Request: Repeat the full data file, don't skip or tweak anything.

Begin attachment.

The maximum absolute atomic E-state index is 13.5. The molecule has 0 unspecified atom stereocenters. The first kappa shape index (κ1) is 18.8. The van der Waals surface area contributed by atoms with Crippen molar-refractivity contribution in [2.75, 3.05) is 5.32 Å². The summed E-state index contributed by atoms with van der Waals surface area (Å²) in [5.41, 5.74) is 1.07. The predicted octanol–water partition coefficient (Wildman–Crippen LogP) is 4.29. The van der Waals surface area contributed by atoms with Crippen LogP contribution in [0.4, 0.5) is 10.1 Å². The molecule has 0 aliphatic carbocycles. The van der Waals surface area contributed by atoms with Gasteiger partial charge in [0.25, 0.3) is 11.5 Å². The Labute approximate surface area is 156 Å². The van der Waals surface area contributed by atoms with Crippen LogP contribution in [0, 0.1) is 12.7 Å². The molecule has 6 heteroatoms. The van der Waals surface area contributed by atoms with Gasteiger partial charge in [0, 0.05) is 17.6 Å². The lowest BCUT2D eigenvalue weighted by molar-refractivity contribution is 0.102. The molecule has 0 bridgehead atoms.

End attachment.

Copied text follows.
The maximum absolute atomic E-state index is 13.5. The molecule has 0 unspecified atom stereocenters. The first kappa shape index (κ1) is 18.8. The van der Waals surface area contributed by atoms with Crippen molar-refractivity contribution in [2.75, 3.05) is 5.32 Å². The summed E-state index contributed by atoms with van der Waals surface area (Å²) in [5.41, 5.74) is 1.07. The predicted octanol–water partition coefficient (Wildman–Crippen LogP) is 4.29. The van der Waals surface area contributed by atoms with Crippen LogP contribution in [0.4, 0.5) is 10.1 Å². The molecule has 0 aliphatic carbocycles. The van der Waals surface area contributed by atoms with Gasteiger partial charge in [0.25, 0.3) is 11.5 Å². The Labute approximate surface area is 156 Å². The van der Waals surface area contributed by atoms with Crippen LogP contribution in [0, 0.1) is 12.7 Å². The molecule has 6 heteroatoms. The van der Waals surface area contributed by atoms with Gasteiger partial charge in [0, 0.05) is 17.6 Å². The lowest BCUT2D eigenvalue weighted by molar-refractivity contribution is 0.102. The molecule has 0 bridgehead atoms.